While Passwordless is considered stable, I would love your comments and contributions on GitHub or your questions on Twitter: @thesumofall

  10. Unity games in WebGL: Owlchemy Labs’ conversion of Aaaaa! to asm.js

    You may have seen the big news today, but for those who’ve been living in an Internet-less cave, starting today through October 28 you can check out the brand spankin’ new Humble Mozilla Bundle. The crew here at Owlchemy Labs were given the unique opportunity to work closely with Unity, maker of the leading cross-platform game engine, and Humble to attempt to bring one of our games, Aaaaa! for the Awesome, a collaboration with Dejobaan Games, to the web via technologies like WebGL and asm.js.

    I’ll attempt to enumerate some of the technical challenges we hit along the way as well as provide some tips for developers who might follow our path in the future.

    Unity WebGL exporter

    Working with pre-release alpha versions of the Unity WebGL exporter (now in beta) was a surprisingly smooth experience overall! Jonas Echterhoff, Ralph Hauwert and the rest of the team at Unity did an amazing job getting the core engine running with asm.js and playing Unity content in the browser at incredible speeds; it was pretty staggering. When you look at the scope of the problem and the technical magic needed to go all the way from C# scripting down to the final 1-million-plus-line .js file, the technology is mind boggling.

    Thankfully, as content creators and game developers, Unity has allowed us to focus our worries away from the problem of getting our games to compile in this new build target by taking care of the heavy lifting under the hood. So did we just hit the big WebGL export button and sit back while Unity cranked out the html and js? Well, it’s a bit more involved than that, but it’s certainly better than some of the prior early-stage ports we’ve done.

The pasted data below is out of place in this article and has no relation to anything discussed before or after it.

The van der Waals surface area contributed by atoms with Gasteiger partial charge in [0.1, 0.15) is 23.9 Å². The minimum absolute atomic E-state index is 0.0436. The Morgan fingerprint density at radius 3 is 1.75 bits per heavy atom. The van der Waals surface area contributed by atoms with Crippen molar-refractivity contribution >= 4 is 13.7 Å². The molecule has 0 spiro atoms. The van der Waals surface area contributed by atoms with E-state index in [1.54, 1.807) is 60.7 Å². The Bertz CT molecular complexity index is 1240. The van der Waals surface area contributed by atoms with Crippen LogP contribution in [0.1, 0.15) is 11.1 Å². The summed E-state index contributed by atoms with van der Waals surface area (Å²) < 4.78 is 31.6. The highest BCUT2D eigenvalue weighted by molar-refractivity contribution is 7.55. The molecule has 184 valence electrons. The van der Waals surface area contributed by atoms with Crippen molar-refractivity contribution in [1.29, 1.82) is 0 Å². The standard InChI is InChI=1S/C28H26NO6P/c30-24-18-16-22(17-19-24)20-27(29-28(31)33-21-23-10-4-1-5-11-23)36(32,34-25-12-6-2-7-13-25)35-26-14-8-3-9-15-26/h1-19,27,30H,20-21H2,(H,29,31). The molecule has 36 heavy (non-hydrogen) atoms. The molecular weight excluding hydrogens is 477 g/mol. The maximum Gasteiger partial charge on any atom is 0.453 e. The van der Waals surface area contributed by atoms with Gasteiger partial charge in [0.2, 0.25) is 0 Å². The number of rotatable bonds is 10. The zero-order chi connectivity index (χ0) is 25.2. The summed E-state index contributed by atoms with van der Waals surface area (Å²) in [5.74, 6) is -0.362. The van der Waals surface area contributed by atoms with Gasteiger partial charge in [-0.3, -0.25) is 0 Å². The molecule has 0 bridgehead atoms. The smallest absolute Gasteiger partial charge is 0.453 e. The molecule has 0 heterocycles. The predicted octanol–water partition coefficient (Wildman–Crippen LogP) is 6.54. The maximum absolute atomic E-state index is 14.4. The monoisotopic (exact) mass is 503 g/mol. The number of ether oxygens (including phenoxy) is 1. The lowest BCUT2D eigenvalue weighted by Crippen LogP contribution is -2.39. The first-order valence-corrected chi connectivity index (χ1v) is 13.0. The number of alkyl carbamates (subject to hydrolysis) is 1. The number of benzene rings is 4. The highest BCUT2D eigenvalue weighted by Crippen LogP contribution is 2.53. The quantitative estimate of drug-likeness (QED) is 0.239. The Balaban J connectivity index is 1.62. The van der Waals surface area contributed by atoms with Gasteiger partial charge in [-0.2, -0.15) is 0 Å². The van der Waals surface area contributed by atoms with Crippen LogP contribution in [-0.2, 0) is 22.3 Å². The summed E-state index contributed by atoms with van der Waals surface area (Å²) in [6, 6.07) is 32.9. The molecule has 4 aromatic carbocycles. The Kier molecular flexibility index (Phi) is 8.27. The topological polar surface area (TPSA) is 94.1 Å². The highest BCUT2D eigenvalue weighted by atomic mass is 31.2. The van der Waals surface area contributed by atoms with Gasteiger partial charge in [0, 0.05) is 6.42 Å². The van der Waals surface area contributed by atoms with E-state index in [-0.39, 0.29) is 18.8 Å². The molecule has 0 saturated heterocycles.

For example, our experience with bringing a game through the now defunct Unity to Stage3D/Flash exporter during the Flash in a Flash contest in late 2011 was more like taking a machete to a jungle of code, hacking away core bits, working around inexplicably missing core functionality (no generic lists?!) and making a mess of our codebase. WebGL was a breeze comparatively!

    The porting process

    Our porting process began in early June of this year when we gained alpha access to the WIP WebGL exporter to prove whether a complex game like Aaaaa! for the Awesome was going to be portable within a relatively short time frame with such an early framework. After two days of mucking about with the exporter, we knew it would be doable (and had content actually running in-browser!) but as with all tech endeavors like this, we were walking in blind as to the scope of the entire port that was ahead of us.

    Would we hit one or two bugs? Hundreds? Could it be completed in the short timespan we were given? Thankfully we made it out alive and dozens of bug reports and fixes later, we have a working game! Devs jumping into this process now (October 2014 and onward) fortunately get all of these fixes built in from the start and can benefit from a much smoother pipeline from Unity to WebGL. The exporter has improved by a huge amount since June!

    Initial issues

    We came across some silly issues that were either caused by our project’s upgrade from Unity 4 to Unity 5 or simply the exporter being in such “early days”. Fun little things such as all mouse cursor coordinates being inverted inexplicably caused some baffled faces but of course has been fixed at the time of writing. We also hit some physics-related bugs that turned out to have been caused by the Unity 4 to Unity 5 upgrade — this led to a hilarious bug where players wouldn’t smash through score plates and get points but instead slammed into score plates as if they were made of concrete, instantly crushing the skydiving player. A fun new feature!

    Additionally, we came across a very hard-to-track-down memory leak bug that only exhibited itself after playing the game for an extended session. With a hunch that the leak revolved around scene loading and unloading, we built a hands-off repro case that loaded and unloaded the same scene hundreds of times, causing the crash and helping the Unity team find and fix the leak! Huzzah!

    Bandwidth considerations